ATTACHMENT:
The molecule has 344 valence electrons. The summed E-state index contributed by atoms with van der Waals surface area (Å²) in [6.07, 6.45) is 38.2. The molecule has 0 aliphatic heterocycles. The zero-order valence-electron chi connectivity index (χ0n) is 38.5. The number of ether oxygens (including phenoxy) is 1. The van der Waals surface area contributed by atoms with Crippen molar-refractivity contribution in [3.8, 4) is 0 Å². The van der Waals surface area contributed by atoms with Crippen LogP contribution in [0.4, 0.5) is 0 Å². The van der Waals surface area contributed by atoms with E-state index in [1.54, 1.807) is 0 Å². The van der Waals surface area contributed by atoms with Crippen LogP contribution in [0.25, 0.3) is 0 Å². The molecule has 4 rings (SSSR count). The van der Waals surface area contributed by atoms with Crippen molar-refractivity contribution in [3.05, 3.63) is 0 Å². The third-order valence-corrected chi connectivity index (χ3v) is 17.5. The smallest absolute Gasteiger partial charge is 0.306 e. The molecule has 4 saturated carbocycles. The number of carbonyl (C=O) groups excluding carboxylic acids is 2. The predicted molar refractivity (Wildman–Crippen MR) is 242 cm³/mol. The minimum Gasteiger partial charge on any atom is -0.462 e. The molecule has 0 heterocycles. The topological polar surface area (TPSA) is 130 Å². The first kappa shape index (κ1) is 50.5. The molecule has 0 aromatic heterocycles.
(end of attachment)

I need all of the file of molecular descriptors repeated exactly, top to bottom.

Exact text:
The molecule has 344 valence electrons. The summed E-state index contributed by atoms with van der Waals surface area (Å²) in [6.07, 6.45) is 38.2. The molecule has 0 aliphatic heterocycles. The zero-order valence-electron chi connectivity index (χ0n) is 38.5. The number of ether oxygens (including phenoxy) is 1. The van der Waals surface area contributed by atoms with Crippen molar-refractivity contribution in [3.8, 4) is 0 Å². The van der Waals surface area contributed by atoms with Crippen LogP contribution in [0.4, 0.5) is 0 Å². The van der Waals surface area contributed by atoms with E-state index in [1.54, 1.807) is 0 Å². The van der Waals surface area contributed by atoms with Crippen LogP contribution in [0.25, 0.3) is 0 Å². The molecule has 4 rings (SSSR count). The van der Waals surface area contributed by atoms with Crippen molar-refractivity contribution in [3.05, 3.63) is 0 Å². The third-order valence-corrected chi connectivity index (χ3v) is 17.5. The smallest absolute Gasteiger partial charge is 0.306 e. The molecule has 4 saturated carbocycles. The number of carbonyl (C=O) groups excluding carboxylic acids is 2. The predicted molar refractivity (Wildman–Crippen MR) is 242 cm³/mol. The minimum Gasteiger partial charge on any atom is -0.462 e. The molecule has 0 heterocycles. The topological polar surface area (TPSA) is 130 Å². The first kappa shape index (κ1) is 50.5. The molecule has 0 aromatic heterocycles.